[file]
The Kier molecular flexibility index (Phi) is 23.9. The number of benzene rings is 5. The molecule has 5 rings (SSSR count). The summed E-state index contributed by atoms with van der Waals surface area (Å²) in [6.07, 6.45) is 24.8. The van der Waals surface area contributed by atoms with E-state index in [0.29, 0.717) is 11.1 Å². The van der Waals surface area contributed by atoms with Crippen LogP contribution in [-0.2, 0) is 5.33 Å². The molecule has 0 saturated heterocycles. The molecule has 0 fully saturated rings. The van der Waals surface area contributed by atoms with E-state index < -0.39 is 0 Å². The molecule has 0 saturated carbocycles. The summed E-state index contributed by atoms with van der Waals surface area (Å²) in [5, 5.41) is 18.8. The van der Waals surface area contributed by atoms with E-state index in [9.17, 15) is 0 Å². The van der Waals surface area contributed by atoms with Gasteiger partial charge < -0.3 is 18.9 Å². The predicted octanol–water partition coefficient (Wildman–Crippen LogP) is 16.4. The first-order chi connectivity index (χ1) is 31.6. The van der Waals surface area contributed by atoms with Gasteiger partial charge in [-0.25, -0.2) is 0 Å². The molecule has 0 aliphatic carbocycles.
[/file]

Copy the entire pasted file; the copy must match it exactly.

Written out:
The Kier molecular flexibility index (Phi) is 23.9. The number of benzene rings is 5. The molecule has 5 rings (SSSR count). The summed E-state index contributed by atoms with van der Waals surface area (Å²) in [6.07, 6.45) is 24.8. The van der Waals surface area contributed by atoms with E-state index in [0.29, 0.717) is 11.1 Å². The van der Waals surface area contributed by atoms with Crippen LogP contribution in [-0.2, 0) is 5.33 Å². The molecule has 0 saturated heterocycles. The molecule has 0 fully saturated rings. The van der Waals surface area contributed by atoms with E-state index < -0.39 is 0 Å². The molecule has 0 saturated carbocycles. The summed E-state index contributed by atoms with van der Waals surface area (Å²) in [5, 5.41) is 18.8. The van der Waals surface area contributed by atoms with E-state index in [9.17, 15) is 0 Å². The van der Waals surface area contributed by atoms with Gasteiger partial charge < -0.3 is 18.9 Å². The predicted octanol–water partition coefficient (Wildman–Crippen LogP) is 16.4. The first-order chi connectivity index (χ1) is 31.6. The van der Waals surface area contributed by atoms with Gasteiger partial charge in [-0.25, -0.2) is 0 Å². The molecule has 0 aliphatic carbocycles.